Who was Mom speaking to? She sat next to me on the overstuffed couch in my sun-drenched living room, phone cradled at her ear, laughing and talking to whoever it was—her caramel skin setting off her big, bright smile. I’d never seen Mom look so happy. The sunlight seemed to get brighter and brighter.
“Who is it?” I asked.
Mom’s smile grew wider and she looked deep into my eyes. Without a word, she handed the phone to me. I put it to my ear. “Hello?” I said.
I woke up gasping, as if the wind had been knocked out of me. I hadn’t heard the voice on the line, but it was obvious who it was. A voice I hadn’t heard in nearly eight years.
The last communication of any kind that I’d had with my younger sister, Pam, was just before Thanksgiving. An instant message out of the blue. What’s going on? she wrote.
Not much, I answered quickly. That was all. Now it was nearly Christmas.
It never used to be that way with us. Mom always bragged about the bond Pam and I shared, even though we were almost eight years apart. I lived in Georgia, Pam had settled in North Carolina, but we got together when we could and called each other all the time. “Girl, let me tell you…” Pam would say, and she’d launch into some story. I’d share another one right back. We’d talk and laugh our heads off for hours.
Everything changed after Mom suddenly passed away. She hadn’t left a will. Soon Pam and I went from agreeing on how to split up her estate to clashing over everything. First it was just a war of words. Then lawyers got involved. I blamed Pam for making things so complicated. She blamed me. We stopped getting together. We stopped speaking to each other.
That’s when the dreams began.
Until now, they’d all been the same. Mom sat on the edge of my bed holding a portrait of Pam and me close to her heart. It was one we’d given to her the Christmas before she passed away. In it, Pam and I looked like the close, loving siblings we used to be. Mom, however, looked devastated, mournful even. That wasn’t like her. In my heart, I knew why. Mom, I’m so sorry, I’d wake up thinking. But I don’t know what to do.
This new dream made it seem so easy. I could just pick up the phone and dial the number I knew by heart. Apologize, forgive, forget.
In my head, I went over everything I’d say to Pam. But I was still too stubborn to make the call. Christmas came and went.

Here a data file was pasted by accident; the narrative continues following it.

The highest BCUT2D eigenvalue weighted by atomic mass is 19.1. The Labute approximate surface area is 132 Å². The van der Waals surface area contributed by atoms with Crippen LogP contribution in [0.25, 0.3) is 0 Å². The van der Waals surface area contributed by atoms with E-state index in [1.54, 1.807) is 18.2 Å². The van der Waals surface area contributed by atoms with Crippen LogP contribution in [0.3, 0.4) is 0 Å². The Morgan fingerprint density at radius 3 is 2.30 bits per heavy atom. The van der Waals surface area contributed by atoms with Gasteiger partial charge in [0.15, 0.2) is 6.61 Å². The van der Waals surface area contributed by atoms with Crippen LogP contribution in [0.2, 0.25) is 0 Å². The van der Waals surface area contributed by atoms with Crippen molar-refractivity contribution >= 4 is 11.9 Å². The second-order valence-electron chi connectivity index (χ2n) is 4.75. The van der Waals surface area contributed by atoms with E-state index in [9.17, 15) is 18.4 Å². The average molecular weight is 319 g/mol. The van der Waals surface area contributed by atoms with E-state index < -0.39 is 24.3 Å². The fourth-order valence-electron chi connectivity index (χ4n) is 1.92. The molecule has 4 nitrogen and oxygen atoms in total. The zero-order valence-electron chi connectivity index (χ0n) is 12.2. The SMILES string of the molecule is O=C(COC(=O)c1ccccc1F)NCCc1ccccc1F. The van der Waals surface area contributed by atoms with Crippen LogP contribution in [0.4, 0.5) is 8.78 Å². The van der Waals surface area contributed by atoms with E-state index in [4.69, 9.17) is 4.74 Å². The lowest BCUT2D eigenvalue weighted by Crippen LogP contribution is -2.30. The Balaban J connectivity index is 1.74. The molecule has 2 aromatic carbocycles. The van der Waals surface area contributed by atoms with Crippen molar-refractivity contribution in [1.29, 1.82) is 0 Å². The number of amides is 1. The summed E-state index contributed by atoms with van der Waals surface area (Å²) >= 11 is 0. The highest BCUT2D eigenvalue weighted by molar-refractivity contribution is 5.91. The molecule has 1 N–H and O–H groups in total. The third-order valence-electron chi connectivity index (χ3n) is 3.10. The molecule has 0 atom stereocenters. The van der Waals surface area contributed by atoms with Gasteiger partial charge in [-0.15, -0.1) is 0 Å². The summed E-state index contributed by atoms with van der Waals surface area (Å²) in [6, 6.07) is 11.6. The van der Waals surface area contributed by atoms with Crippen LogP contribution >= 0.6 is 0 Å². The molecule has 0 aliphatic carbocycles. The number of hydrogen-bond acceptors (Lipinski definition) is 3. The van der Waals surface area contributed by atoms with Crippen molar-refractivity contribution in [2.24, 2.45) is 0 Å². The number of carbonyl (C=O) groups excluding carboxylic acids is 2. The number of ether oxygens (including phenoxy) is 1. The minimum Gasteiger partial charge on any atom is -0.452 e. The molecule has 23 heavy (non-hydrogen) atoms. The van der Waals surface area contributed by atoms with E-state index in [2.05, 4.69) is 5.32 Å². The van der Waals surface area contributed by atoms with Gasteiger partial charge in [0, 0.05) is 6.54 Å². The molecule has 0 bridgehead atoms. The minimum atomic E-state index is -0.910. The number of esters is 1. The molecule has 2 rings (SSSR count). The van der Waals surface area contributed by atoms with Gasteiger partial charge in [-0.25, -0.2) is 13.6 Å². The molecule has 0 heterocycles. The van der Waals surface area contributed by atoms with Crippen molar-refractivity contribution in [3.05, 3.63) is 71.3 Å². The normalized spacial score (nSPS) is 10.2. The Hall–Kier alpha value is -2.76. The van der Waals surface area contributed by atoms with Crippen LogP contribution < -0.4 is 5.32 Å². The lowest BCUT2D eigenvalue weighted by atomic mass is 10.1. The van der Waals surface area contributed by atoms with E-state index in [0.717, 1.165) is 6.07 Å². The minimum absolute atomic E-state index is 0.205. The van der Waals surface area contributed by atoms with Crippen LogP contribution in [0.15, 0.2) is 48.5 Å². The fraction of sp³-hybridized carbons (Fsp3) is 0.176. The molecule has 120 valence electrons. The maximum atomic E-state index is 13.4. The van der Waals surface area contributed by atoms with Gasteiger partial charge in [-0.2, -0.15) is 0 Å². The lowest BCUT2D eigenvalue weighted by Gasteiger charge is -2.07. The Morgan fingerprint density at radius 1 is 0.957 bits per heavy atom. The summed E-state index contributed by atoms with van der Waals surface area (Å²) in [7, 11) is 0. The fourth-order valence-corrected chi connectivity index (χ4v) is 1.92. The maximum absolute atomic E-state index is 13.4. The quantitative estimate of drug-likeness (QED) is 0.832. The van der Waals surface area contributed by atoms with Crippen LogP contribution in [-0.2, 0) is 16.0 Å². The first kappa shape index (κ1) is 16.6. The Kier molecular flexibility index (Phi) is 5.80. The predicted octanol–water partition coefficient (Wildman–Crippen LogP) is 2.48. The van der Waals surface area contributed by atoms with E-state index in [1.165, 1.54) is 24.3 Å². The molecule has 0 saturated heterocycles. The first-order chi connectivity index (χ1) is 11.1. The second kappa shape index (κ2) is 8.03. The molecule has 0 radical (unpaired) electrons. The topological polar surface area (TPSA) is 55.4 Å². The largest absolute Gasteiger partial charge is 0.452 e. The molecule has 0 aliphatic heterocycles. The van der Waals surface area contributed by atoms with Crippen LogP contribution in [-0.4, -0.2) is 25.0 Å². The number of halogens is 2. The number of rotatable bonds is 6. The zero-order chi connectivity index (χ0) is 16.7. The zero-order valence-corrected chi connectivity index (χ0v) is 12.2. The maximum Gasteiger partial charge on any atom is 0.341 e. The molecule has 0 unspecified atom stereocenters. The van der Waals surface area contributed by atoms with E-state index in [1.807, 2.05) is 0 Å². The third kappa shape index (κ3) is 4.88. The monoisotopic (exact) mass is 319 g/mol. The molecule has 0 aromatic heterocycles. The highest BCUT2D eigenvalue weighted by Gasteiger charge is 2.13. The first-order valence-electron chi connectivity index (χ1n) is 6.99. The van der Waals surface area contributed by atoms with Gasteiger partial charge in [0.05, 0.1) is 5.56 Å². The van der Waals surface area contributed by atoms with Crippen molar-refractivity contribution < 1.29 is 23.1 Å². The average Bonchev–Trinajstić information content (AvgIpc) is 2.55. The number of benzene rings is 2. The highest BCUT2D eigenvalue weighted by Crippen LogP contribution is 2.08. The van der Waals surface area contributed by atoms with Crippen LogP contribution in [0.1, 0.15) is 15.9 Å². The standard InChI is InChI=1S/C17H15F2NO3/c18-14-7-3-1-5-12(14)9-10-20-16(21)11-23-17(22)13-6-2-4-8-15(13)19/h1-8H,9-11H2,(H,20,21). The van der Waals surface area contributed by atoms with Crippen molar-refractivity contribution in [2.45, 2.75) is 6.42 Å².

The first week of January, I put out the tree for collection, then started packing up the decorations around the house. In my bedroom, the sight of a crystal-framed picture of Mom stopped me. She was smiling, the way I wanted to remember her. The way she had in that last dream.
I picked up the frame and held it close to my heart, as she had. I cried softly. “Mom, I can’t go through another year without talking to my sister. I just can’t. I want this foolishness to stop. I want you to rest in peace knowing that all is well with us.” I said a silent prayer, then put the picture back and collapsed onto the bed.
Not long after, the phone rang.
“Girl, we have so much to catch up on, let me tell you…”
I burst into tears. Pam!
“I’m so sorry,” I said.
“No, I’m sorry. This has been so silly, such a waste of time,” Pam said. We jumped right into conversation, one story after another, as if there had never been eight years of silence. I could tell she was as thankful as I was that the ice was broken. We talked and laughed for hours.
That night, I had no trouble drifting off. I didn’t dream at all, sleeping more deeply than I had since before Mom passed.
The next day, Pam called again. “It may sound a little weird,” she began. “I wanted to tell you yesterday. All these years we weren’t talking… I often had dreams about Mom.”
“Me too,” I said.
“She was always sad, and you know that wasn’t like her at all,” Pam continued. “But recently, I had a different dream. Mom was talking on the phone, smiling, laughing, happier than I’d ever seen her. Then she handed the phone to me and smiled. I just knew it was you on the line. That’s why I called. I couldn’t ignore the dream any longer.”
“Girl,” I said, “let me tell you…”
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